(Read by Dr E.B. Doberstyn, WHO Representative, Thailand)
Distinguished participants, dear colleagues, ladies and gentlemen,
I have the honour to present greetings from Dr Uton Muchtar Rafei, Regional Director of the WHO South-East Asia Region, to the organizers of the Inter-Regional Workshop on Intellectual Property Rights in the Context of Traditional Medicine and to the distinguished participants. As the Regional Director could not be present here today, I have the honour to read his message. And I quote:
“Traditional medicine is an important part of human health care. It is the sum total of the knowledge, skills and practices based on the theory, beliefs and experiences indigenous to different cultures used in maintaining good health as well as in curing diseases.
The use of medicinal plants in therapy has been known for centuries in all parts of the world. The traditional systems of many developing countries use medicinal plants in formulations or their extracts. Such use among various communities has even led to the discovery and development of a large number of drugs that are now used as therapeutic agents. Digitalis for heart failure, morphine for pain, colchicine for acute attacks of gout, artemisinin for the treatment of drug-resistant malaria are just a few examples of medicines derived from plant sources.
With the tremendous expansion in the use of traditional medicines worldwide, safety and efficacy, as well as quality, of herbal medicines and traditional non-medication therapies have become important concerns for both health authorities and the public. In addition to the safety and efficacy issues, another important issue relating to the protection of knowledge, innovations and practices of traditional and indigenous medicine has been receiving increasing international attention in recent years. The Council on TRIPS of the World Trade Organization has just started the revision of Article 27 - 3(b) which deals with patentability of traditional knowledge. The conclusions and recommendations of this meeting could contribute to the revision of the article.
The global herbal market and industry have been growing rapidly in recent years. Today, medicinal plants enjoy great potential for export. It must be noted that the vast majority of plant resources originate from developing countries. It is recognized that traditional knowledge plays a key role in the protection and sustainable use of biodiversity.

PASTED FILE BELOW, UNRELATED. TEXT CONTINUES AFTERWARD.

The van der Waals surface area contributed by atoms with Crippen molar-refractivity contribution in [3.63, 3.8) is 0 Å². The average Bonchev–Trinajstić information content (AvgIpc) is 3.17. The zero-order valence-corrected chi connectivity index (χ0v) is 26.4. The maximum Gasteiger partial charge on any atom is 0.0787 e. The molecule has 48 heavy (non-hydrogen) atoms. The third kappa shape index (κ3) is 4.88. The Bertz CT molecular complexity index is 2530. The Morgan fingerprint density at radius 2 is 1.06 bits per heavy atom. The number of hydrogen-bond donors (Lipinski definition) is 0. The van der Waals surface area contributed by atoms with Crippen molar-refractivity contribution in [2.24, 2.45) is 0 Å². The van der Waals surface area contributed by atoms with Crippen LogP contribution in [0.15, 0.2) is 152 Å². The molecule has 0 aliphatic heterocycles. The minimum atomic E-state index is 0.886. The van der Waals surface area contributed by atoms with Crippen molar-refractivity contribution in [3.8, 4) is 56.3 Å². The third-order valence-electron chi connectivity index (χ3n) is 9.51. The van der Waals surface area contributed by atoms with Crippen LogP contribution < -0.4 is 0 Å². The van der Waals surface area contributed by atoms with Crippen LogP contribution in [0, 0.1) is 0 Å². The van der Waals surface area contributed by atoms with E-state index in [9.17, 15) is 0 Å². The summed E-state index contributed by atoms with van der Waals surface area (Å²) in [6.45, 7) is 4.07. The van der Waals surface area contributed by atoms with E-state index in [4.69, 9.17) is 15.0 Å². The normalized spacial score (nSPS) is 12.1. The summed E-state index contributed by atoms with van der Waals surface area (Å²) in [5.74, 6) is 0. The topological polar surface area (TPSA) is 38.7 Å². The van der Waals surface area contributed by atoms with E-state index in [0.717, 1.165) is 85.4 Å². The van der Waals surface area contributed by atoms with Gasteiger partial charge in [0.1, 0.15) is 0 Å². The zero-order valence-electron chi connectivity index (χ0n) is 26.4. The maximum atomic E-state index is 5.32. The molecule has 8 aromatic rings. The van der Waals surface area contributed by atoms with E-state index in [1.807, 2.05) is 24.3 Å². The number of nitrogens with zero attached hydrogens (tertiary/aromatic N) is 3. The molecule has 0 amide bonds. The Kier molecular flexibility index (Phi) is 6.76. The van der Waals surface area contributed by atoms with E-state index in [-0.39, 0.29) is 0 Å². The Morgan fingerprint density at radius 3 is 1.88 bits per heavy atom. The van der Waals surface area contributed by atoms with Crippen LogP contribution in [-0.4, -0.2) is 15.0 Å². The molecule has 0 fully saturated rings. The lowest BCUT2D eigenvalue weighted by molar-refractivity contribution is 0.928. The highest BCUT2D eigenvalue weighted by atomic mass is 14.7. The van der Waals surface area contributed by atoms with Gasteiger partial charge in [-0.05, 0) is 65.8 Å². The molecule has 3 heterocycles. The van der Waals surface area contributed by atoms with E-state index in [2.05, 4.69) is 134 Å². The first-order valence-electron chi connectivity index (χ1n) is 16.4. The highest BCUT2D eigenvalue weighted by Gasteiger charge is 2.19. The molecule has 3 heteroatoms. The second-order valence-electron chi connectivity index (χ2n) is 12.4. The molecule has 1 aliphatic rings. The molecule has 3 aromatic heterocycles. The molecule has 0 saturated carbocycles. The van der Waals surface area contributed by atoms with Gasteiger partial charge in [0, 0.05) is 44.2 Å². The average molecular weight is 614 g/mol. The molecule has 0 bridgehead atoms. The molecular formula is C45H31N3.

Developing countries are repositories of large resources of medicinal plants. In the past, multinational corporations have exploited these resources by converting them into products of commercial value without paying compensation for the knowledge that was transferred along with the material. At the Convention on Biodiversity held in Rio de Janeiro in 1992, members accepted the principle that bio-resources are the sole property of sovereign states and that they have the freedom to use them as tradable commodities. However, most countries in the developing world have not so far enacted legislation to implement the resolutions passed at the Convention. It is necessary to invoke bilateral and multilateral agreements on the basis of accepted norms for the transfer of indigenous germplasms used for research and development or for commercial production.
Access to plant resources and the associated traditional knowledge can provide substantial benefits to companies and research institutes in both developing and developed countries. There is growing concern that knowledge of traditional medicine is at times appropriated, adopted and patented by scientists and industry, with little or no compensation to its custodians, and without their prior informed consent. This is a trade issue, as such products often cross international borders.
The need to protect traditional medicine knowledge and to secure fair and equitable sharing of benefits derived from the use of biodiversity and associated traditional medicine knowledge have been fully recognized. At present, existing conventional patent law protection requirements are not applicable to ‘traditional’ knowledge. There is no agreement as to how and what would be the most appropriate and effective way to achieve protection of traditional medicine in developing countries.
This meeting is the fruit of contributions from the African, American, South-East Asian and the Western Pacific Regions of WHO. These regions also have the most important systems of traditional medicine in the world. Exchange of information and interactions would improve knowledge and capability to tackle problems facing these Member countries. The outcome of this meeting will provide Member countries with the basis for tackling issues of Intellectual Property Rights relating to their national traditional medicine programmes.
I wish you all success in your deliberations and a very productive meeting. I also wish you a pleasant stay in Bangkok.” Unquote
I shall, of course, apprise the Regional Director of your deliberations and its outcome. I would like to thank the organizers of this Inter-Regional Workshop for giving me this opportunity to bring the Regional Director’s message to this august gathering.